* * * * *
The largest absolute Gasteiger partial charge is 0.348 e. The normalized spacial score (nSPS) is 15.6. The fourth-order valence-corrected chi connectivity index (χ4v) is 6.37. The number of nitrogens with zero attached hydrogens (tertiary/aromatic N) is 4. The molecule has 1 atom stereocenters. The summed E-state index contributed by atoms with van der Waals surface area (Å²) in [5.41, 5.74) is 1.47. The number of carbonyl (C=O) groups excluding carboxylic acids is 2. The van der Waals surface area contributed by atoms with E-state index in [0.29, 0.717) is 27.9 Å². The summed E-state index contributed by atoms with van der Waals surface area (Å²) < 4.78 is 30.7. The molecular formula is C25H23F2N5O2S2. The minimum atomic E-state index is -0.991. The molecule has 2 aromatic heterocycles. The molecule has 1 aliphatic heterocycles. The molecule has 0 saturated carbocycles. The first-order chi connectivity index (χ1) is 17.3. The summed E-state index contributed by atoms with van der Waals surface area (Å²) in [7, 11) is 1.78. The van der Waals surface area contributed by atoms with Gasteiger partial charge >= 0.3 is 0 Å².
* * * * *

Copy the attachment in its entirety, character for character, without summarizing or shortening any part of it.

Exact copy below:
The largest absolute Gasteiger partial charge is 0.348 e. The normalized spacial score (nSPS) is 15.6. The fourth-order valence-corrected chi connectivity index (χ4v) is 6.37. The number of nitrogens with zero attached hydrogens (tertiary/aromatic N) is 4. The molecule has 1 atom stereocenters. The summed E-state index contributed by atoms with van der Waals surface area (Å²) in [5.41, 5.74) is 1.47. The number of carbonyl (C=O) groups excluding carboxylic acids is 2. The van der Waals surface area contributed by atoms with E-state index in [0.29, 0.717) is 27.9 Å². The summed E-state index contributed by atoms with van der Waals surface area (Å²) < 4.78 is 30.7. The molecular formula is C25H23F2N5O2S2. The minimum atomic E-state index is -0.991. The molecule has 2 aromatic heterocycles. The molecule has 1 aliphatic heterocycles. The molecule has 0 saturated carbocycles. The first-order chi connectivity index (χ1) is 17.3. The summed E-state index contributed by atoms with van der Waals surface area (Å²) in [7, 11) is 1.78. The van der Waals surface area contributed by atoms with Gasteiger partial charge >= 0.3 is 0 Å².